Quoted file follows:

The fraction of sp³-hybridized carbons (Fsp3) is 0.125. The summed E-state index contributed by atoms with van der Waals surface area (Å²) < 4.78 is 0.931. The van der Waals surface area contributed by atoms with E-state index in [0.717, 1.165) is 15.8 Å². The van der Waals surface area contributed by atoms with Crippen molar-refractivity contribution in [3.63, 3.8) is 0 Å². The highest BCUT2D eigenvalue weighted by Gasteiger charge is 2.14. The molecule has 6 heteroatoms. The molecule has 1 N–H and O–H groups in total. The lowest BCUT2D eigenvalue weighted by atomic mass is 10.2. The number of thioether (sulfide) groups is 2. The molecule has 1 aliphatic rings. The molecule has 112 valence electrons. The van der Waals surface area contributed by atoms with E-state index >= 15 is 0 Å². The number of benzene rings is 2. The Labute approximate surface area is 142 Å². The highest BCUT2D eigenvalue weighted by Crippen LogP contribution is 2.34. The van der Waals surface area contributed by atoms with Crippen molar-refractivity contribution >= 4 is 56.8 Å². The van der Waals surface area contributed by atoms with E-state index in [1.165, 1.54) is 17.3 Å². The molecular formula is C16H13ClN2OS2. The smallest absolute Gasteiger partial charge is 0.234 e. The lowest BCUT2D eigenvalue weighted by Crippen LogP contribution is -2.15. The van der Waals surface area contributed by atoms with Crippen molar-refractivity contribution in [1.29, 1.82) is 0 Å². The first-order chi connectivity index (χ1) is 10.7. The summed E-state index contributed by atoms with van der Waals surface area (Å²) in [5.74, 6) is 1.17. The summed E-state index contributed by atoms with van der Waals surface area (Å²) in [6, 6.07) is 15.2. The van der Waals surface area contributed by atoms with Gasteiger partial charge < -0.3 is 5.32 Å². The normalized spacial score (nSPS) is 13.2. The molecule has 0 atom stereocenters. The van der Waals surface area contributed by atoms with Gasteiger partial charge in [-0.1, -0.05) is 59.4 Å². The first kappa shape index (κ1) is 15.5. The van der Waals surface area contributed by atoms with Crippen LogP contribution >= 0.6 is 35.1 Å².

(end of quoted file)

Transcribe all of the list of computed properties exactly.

The fraction of sp³-hybridized carbons (Fsp3) is 0.125. The summed E-state index contributed by atoms with van der Waals surface area (Å²) < 4.78 is 0.931. The van der Waals surface area contributed by atoms with E-state index in [0.717, 1.165) is 15.8 Å². The van der Waals surface area contributed by atoms with Crippen molar-refractivity contribution in [3.63, 3.8) is 0 Å². The highest BCUT2D eigenvalue weighted by Gasteiger charge is 2.14. The molecule has 6 heteroatoms. The molecule has 1 N–H and O–H groups in total. The lowest BCUT2D eigenvalue weighted by atomic mass is 10.2. The number of thioether (sulfide) groups is 2. The molecule has 1 aliphatic rings. The molecule has 112 valence electrons. The van der Waals surface area contributed by atoms with E-state index >= 15 is 0 Å². The number of benzene rings is 2. The Labute approximate surface area is 142 Å². The highest BCUT2D eigenvalue weighted by Crippen LogP contribution is 2.34. The van der Waals surface area contributed by atoms with Crippen molar-refractivity contribution >= 4 is 56.8 Å². The van der Waals surface area contributed by atoms with E-state index in [1.165, 1.54) is 17.3 Å². The molecular formula is C16H13ClN2OS2. The smallest absolute Gasteiger partial charge is 0.234 e. The lowest BCUT2D eigenvalue weighted by Crippen LogP contribution is -2.15. The van der Waals surface area contributed by atoms with Crippen molar-refractivity contribution in [1.29, 1.82) is 0 Å². The first-order chi connectivity index (χ1) is 10.7. The summed E-state index contributed by atoms with van der Waals surface area (Å²) in [5.74, 6) is 1.17. The summed E-state index contributed by atoms with van der Waals surface area (Å²) in [6, 6.07) is 15.2. The van der Waals surface area contributed by atoms with Gasteiger partial charge < -0.3 is 5.32 Å². The normalized spacial score (nSPS) is 13.2. The molecule has 0 atom stereocenters. The van der Waals surface area contributed by atoms with Gasteiger partial charge in [-0.1, -0.05) is 59.4 Å². The first kappa shape index (κ1) is 15.5. The van der Waals surface area contributed by atoms with Crippen LogP contribution >= 0.6 is 35.1 Å².